Wednesday, July 28, 2010

Photo of the Day

My Dad on Tuesday night at a Richmond Flying Squirrels game, with Larry Bruce, a former VCU basketball star who just signed a pro contract.

Monday, July 26, 2010

More Fabulous Facts from the NY Post

Murdoch's expensive hobby, The New York Post, had a rather strange write up by that creepy theater guy.

OK, I'll admit it. I love Vanessa Redgrave. She's a great actress and lady who's had a horribly tragic year. But read this piece. Does anything strike you as the least bit odd about the apocryphal and unattributed story of the Orient Express? Like - um - why is a British film subject to the rules of Actors Equity, the American stage union?

UPDATE: OH, alright. As a friend has just pointed out to me (yes, Wayne) there is a British Equity and it covers film. So I retract my previous snark on the Post. Most of it.

Tuesday, July 6, 2010

"Firebird is a Stallion."

Brando, Brando. Was anyone ever able to use a prop to convey such longing? When he puts on Eva Marie Saint’s little white glove in “Waterfront.” There’s a similar bit in “Reflections on a Golden Eye” when he picks up an empty cigarette pack that Robert Forster, the silent sexy private, has dropped. Brando - as the repressed army man Penderton - picks it up like it’s a piece of Waterford crystal. You later see him in his study, carefully smoothing out all of the wrinkles in the cig pack, hiding it away in a box of treasured mementos. You see him as he hears Forster coming up the stairs in his house, smoothing his hair and looking like a nervous virgin on her wedding night.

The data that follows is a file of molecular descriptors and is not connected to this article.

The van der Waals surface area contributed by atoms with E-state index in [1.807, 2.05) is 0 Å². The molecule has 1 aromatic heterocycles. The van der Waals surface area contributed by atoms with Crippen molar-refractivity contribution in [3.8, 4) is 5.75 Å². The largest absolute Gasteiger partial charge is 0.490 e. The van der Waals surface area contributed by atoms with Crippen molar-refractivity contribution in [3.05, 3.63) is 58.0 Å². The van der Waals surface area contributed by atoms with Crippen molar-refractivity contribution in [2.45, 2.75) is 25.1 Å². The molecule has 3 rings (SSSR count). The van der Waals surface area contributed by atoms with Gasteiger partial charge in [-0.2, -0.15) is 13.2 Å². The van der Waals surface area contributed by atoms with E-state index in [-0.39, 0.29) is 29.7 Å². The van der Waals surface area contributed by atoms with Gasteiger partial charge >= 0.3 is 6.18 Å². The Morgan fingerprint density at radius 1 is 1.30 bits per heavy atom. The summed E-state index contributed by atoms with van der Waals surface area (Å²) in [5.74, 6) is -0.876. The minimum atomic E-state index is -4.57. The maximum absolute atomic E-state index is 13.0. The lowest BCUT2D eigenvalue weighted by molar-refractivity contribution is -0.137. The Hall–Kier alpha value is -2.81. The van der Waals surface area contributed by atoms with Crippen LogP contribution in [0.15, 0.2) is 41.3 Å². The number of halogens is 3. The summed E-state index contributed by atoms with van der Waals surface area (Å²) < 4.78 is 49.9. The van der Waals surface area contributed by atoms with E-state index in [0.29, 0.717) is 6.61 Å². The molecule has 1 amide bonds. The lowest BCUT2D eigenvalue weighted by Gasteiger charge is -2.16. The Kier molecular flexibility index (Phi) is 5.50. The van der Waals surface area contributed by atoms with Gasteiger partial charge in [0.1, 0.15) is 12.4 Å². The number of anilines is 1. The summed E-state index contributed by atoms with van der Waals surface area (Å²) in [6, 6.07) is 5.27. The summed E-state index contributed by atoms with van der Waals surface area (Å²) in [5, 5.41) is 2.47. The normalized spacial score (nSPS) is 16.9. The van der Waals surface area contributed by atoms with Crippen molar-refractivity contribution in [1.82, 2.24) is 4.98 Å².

So interesting to look at Brando in that role next to Stanley in “Streetcar.” Stanley is such an animal, someone who so delights in his own body, his own movements. Penderton is so deeply uncomfortable in his own skin. It’s like he’s forced to exist in a frame that isn’t his, a rented body.

“Reflections” is a Carson McCullers freak show; Julie Harris plays the colonel’s wife who’s cut off her nipples with garden shears after a baby dies. She keeps a flaming queen of a Filipino house boy, and they sit around doing water colors in the evening. Elizabeth Taylor is wonderful as the life force Leonora, so ripe she’d burst if you touched her. She’s great in the scene where she horsewhips her impotent husband in front of a roomful of guests. In “Reflections” she shows how good she could be with good material, co-stars and a director like Huston.

Harris nails one scene in particular. She comes back into her own house, after seeing Forster enter Penderton’s house and thinking he’s her husband. She slowly climbs the stairs as a torrent comes out of her, aimed at her husband, Brian Keith; she’s divorcing him, he needs to loan her five hundred dollars which she will pay back at five percent interest, she is leaving in the morning and will never set foot in this house again; all the time she’s climbing the stairs slowly, gripping the rail with Keith slack-jawed at the bottom. It’s a breathtaking moment, when you finally see this character shatter and an avalanche comes out of her mouth.